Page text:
When MC is used with NMP something magical happens. The NMP breaks the polymer bonds, and the MC floods the zone preventing reattachment. This turns the softened polymer from putty consistency to pudding consistency. That is why it was a popular in paint strippers.

Diving down the rabbit hole:
Depending on type of paint/polymer being stripped; adding a strong alkaline base (such as sodium hydroxide) to the stripping compound and you have something that can soften and remove even cured Fluorosilicone rubber, which is one of the most stable polymers known (used in space missions).

Formulating paint strippers, and adhesive/polymer cleaning compounds is an art forum in chemical world. One of the champions during my time in the polymer industry was Dynaloy products. In the never ending cycle of corporate greed, the product line has been bought/sold several times, and most recently bought my Versum Materials (part of Air Products). If you seriously want to remove a polymer compound from anything; Dynaloy products can do it.

IMHO – If you want real paint stripper, stop buying from home centers. Serious wood workers should be talking to industrial paint shop(s). The industrial shops are not limited to ‘safe for home use’ products. They readily sell ‘graffiti’, paint, or even ‘aircraft’ (epoxy paint) strippers that suck paint off most things.

PS – Don’t forget disposing of waste product from paint removal also has to be done safely.
Professional paint removal shops are hard to find due the ever increasing EPA requirements for waste management. If you do have one near you, ask them to remove the paint for you. It might be more expensive, but it is whole lot safer, plus the dangerous toxic waste generated by removal of paint does not end up in household landfill.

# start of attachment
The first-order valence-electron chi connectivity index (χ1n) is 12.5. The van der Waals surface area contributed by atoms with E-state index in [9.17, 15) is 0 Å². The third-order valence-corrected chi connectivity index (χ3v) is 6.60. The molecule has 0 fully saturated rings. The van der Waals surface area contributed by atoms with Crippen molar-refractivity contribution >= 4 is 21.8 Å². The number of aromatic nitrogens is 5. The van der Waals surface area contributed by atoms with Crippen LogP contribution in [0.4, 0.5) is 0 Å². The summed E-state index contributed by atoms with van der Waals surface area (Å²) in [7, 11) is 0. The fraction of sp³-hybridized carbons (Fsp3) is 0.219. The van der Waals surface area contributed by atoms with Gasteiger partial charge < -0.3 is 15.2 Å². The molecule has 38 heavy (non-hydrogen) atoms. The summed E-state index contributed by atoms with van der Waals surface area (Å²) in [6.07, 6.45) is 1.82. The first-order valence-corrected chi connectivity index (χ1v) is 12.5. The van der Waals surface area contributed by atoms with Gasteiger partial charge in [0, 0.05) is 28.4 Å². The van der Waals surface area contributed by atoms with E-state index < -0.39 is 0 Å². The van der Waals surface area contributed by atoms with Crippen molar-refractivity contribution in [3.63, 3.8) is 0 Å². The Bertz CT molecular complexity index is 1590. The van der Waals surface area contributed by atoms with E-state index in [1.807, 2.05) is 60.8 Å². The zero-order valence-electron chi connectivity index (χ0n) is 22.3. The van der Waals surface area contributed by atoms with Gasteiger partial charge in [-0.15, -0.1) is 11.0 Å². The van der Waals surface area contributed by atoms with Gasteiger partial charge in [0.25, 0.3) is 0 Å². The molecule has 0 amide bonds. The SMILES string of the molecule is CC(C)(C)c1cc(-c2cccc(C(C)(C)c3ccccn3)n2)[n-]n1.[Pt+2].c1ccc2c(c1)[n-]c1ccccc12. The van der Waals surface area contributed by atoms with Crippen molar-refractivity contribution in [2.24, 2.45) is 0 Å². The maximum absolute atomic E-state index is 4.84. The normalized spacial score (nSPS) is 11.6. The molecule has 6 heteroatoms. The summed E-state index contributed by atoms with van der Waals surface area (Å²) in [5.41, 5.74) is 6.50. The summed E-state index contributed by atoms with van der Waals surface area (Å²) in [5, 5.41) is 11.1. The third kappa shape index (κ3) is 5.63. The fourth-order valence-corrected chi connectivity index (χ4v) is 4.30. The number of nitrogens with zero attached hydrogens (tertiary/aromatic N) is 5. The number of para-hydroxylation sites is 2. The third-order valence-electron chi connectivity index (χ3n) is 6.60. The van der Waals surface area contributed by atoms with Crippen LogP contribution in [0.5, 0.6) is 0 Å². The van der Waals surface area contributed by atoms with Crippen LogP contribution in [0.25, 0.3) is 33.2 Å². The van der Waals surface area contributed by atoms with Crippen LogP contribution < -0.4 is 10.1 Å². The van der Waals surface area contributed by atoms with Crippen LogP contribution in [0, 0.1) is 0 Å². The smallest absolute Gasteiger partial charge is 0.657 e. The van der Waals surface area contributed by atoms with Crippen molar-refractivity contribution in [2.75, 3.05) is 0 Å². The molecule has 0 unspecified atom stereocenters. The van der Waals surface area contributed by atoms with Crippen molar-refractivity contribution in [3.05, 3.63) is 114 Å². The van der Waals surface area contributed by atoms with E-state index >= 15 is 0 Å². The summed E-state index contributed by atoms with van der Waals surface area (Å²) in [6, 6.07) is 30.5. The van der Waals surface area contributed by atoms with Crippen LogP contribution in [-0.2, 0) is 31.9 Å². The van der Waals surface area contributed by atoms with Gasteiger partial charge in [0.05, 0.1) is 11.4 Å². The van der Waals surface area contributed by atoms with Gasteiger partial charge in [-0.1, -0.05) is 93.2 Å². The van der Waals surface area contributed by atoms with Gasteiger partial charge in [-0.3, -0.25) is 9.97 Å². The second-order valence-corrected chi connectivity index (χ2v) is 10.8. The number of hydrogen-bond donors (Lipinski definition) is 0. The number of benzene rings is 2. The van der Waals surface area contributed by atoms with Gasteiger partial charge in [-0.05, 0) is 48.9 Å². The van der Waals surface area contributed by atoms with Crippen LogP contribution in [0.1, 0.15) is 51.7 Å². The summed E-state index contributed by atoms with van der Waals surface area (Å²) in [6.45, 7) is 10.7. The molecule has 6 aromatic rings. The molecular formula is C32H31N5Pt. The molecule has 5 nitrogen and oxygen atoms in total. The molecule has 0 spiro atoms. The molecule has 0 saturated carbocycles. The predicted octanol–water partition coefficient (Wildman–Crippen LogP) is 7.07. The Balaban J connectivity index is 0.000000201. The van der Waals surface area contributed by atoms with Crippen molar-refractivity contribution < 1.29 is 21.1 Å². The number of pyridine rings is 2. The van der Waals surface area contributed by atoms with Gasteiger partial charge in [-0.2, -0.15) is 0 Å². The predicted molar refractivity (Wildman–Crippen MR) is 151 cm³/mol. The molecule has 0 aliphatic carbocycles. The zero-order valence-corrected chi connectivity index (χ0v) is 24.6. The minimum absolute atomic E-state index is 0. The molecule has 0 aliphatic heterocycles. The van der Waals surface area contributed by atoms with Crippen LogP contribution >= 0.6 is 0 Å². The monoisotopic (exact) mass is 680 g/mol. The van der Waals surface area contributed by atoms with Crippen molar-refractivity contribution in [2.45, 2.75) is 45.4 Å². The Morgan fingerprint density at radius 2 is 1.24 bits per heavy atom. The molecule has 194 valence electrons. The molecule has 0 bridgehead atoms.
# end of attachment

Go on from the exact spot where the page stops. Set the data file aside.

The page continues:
PPS – Any paint applied prior to 1980, can have lead pigments. Removal of lead paint requires special PPE, and I do not recommended it as DIY project. The cost of proper lead removal PPE is several hundred dollars, before you even remove any paint, or pay some one to dispose it of properly.

Be safe, not sorry with chemicals.

-- I'm an engineer not a woodworker, but I can randomly find useful tools and furniture inside a pile of lumber!

View Blackfin29's profile


130 posts in 704 days

#7 posted 11-10-2019 01:31 PM

Captain Klutz you’re word ring true.

The NMP is sufficient for my needs, and low and behold I found a GALLON of the OLD formula last night sitting in the back row of an old Ace Hardware. The bottles in the front had the new formula which has a less turbid appearance. Night and day visually. Labeling identical with the exception of one say NMP on the back. The new product simply will NOT work, yet they keep the labeling dam near identical. Shady.

Anyways I agree paint removal will become a thing of the past soon, and only pros will have access to the stuff.

Methyl Chloride was commonly used to strip old Bath Tubs. The fumes would not be allowed to “woft” away in a bath tub strip and apparently 4 DIYers died from the fumes while stripping the bath tub paint.

Here’s a thought…. Though I appreciate the EPA trying to Protect ME FROM ME…. not


It emits CO.. ok well so do automobiles. Shall we ban them while we are at it?

View Lazyman's profile


4080 posts in 1923 days

#8 posted 11-10-2019 02:56 PM

LOL. I think if people were using their automobiles in their bathrooms, the EPA might get involved.

-- Nathan, TX -- Hire the lazy man. He may not do as much work but that's because he will find a better way.

View corelz125's profile


878 posts in 1512 days

#9 posted 11-10-2019 04:17 PM

Peel away is what they use on commercial jobs to strip lead paint. The paper they put on top of the stripping chemical contains the lead. That way there is no airborne lead particles.